Monday, November 26, 2007


Been sitting at my dining room table this morning designing a playset to connect to the boys' fort. They call it a fort but actually it began its life in my mind as a playhouse. They poo-poo that designation. Sounds too girlie but you look at it and tell me just which name sounds more accurate. Its the picture directly above this post, dead center of the collage. At any rate, handsome husband and I were out to eat last week and he says to me over his poached salmon What are we going to get each other for Christmas? and I said Oh we're doing that this year? and he said Yeah, you know, collectively, for the house and I said Well I don't want to get anything that requires the initiation of any ongoing projects and so here's how that goes. I say how bout this and he says nahhhh, and I say how bout that and he says mmmmm nahhhhh, and I say well ok how bout the other thang and he says well uhhhh hmm nahhhhhh don't think sewwwww, and I say ok then Mr. Man what are your ideas and he says I du-nno I just thought maybe we could go sort of big ticket and get ourselves something we both want and also knock out something we've sort of been needing, but if you don't like the ideeeer. . . .

Kiss my tiara, big foot.

Y'know, they just like to turn up the volume and watch you dance. Then if you don't do the steps they like, they take away the music. But they don't ever join you on the dance floor. It ain't fair, it just ain't fair. Ain't fair.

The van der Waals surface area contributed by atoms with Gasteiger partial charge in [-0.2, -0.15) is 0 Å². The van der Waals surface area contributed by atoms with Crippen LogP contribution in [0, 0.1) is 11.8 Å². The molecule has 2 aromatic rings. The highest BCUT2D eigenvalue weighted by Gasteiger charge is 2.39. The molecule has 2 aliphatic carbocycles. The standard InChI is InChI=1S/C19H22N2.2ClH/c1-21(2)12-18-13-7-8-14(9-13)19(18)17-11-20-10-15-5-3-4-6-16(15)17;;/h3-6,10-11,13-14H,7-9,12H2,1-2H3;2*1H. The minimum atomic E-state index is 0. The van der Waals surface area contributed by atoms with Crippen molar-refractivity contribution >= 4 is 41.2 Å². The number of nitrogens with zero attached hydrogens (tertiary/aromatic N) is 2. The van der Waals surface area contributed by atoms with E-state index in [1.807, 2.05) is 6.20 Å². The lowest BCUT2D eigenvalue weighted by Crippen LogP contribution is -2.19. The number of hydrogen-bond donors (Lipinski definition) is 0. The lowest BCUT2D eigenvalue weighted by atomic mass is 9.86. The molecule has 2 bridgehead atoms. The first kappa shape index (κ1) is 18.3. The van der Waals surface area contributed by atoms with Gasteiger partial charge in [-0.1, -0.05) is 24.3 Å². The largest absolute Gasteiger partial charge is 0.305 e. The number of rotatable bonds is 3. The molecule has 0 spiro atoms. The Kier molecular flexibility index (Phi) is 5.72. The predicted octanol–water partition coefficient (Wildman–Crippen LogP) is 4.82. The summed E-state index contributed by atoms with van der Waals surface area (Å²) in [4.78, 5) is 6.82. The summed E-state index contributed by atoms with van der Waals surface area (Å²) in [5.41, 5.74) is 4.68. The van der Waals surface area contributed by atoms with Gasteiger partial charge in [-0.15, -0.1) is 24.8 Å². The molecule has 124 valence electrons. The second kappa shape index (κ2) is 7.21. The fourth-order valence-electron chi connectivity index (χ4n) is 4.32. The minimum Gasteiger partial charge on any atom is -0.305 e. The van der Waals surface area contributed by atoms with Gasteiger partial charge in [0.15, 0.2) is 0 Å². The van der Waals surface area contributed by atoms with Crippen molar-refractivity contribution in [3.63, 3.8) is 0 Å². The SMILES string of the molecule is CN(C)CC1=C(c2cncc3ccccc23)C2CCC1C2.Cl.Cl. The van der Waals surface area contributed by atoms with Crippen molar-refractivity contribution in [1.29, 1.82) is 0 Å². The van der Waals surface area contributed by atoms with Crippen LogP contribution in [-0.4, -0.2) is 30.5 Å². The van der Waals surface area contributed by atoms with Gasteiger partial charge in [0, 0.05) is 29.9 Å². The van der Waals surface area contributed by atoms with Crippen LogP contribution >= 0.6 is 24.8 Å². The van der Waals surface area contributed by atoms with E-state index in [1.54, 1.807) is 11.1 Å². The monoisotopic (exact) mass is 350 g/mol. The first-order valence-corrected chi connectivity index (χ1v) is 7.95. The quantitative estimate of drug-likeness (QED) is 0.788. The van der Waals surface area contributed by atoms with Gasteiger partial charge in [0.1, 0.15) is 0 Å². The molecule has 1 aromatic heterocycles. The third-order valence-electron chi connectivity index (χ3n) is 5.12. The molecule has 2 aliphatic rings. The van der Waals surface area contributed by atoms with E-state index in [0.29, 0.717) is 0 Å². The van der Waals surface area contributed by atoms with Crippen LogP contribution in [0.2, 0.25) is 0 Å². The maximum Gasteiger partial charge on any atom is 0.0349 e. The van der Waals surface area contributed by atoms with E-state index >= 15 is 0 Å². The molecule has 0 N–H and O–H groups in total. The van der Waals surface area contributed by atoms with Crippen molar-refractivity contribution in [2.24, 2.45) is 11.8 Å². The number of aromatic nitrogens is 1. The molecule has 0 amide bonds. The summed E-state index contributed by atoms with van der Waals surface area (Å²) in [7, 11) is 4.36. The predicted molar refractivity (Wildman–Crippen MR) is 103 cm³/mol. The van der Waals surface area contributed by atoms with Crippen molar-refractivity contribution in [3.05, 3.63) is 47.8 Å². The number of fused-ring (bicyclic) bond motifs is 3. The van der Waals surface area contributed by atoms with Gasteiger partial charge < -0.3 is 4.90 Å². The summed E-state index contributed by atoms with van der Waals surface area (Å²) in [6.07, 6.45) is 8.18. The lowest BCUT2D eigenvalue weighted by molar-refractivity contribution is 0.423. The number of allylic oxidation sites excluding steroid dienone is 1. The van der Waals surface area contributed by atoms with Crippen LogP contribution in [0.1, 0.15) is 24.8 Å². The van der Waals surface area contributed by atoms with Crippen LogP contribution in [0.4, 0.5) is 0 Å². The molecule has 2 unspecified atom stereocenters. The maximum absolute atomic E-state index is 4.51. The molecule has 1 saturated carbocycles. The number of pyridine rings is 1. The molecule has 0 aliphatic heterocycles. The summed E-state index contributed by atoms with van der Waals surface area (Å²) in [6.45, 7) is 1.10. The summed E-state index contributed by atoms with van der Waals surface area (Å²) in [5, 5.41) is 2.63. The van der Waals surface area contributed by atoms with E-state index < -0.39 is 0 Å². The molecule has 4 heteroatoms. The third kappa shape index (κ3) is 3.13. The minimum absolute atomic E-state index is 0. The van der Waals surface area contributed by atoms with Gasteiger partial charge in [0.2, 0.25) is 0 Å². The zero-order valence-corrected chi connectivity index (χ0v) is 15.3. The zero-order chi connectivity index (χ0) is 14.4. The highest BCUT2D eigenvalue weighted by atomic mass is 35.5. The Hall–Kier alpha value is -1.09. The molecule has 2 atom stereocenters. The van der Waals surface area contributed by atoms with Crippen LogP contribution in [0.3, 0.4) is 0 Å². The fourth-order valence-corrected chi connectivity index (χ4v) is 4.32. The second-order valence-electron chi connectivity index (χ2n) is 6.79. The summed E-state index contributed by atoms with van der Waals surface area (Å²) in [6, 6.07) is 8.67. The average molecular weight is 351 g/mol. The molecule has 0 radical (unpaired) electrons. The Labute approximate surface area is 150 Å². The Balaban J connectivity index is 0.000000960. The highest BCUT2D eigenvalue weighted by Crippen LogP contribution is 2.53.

So. I smiled sweetly, sorta like Melanie did to Ashley, and I said Welll, you know there IS one thing I have really been wanting to knock out for several years but it would - nah, it costs too much.


Nothing. And actually, we - the boys - can just wait and you can do it. It's one of those things you can do better anyway. You said you wanted to do it and we've been waiting, its on your list. Never mind.


It'd be a lot cheaper for you to do it and . . .


And that's how I got the playset for Christmas. It's been on "the list" of "things to do" for three years. The boys are going to be in high school by the time you can get to it I've been saying, as he rolls his eyes. Guess I just caught him at a weak moment. It's a gift that will pay us both back all year long. Kids come over to play with my boys all the time. I have a backyard full a couple of afternoons a week. This is an investment. What better place to invest than your children and their creative play? Besides. I'm hanging my airchair from the breezeway that's gonna connect the playset to the fort. Playhouse. Everwhat.

So as I sit here and play with designs, which elements to put on the thing, I think about the words to this song I love.

A family on my mind
I'm 45 for a moment
The sea is high
And I'm heading into a crisis
Chasing the years of my life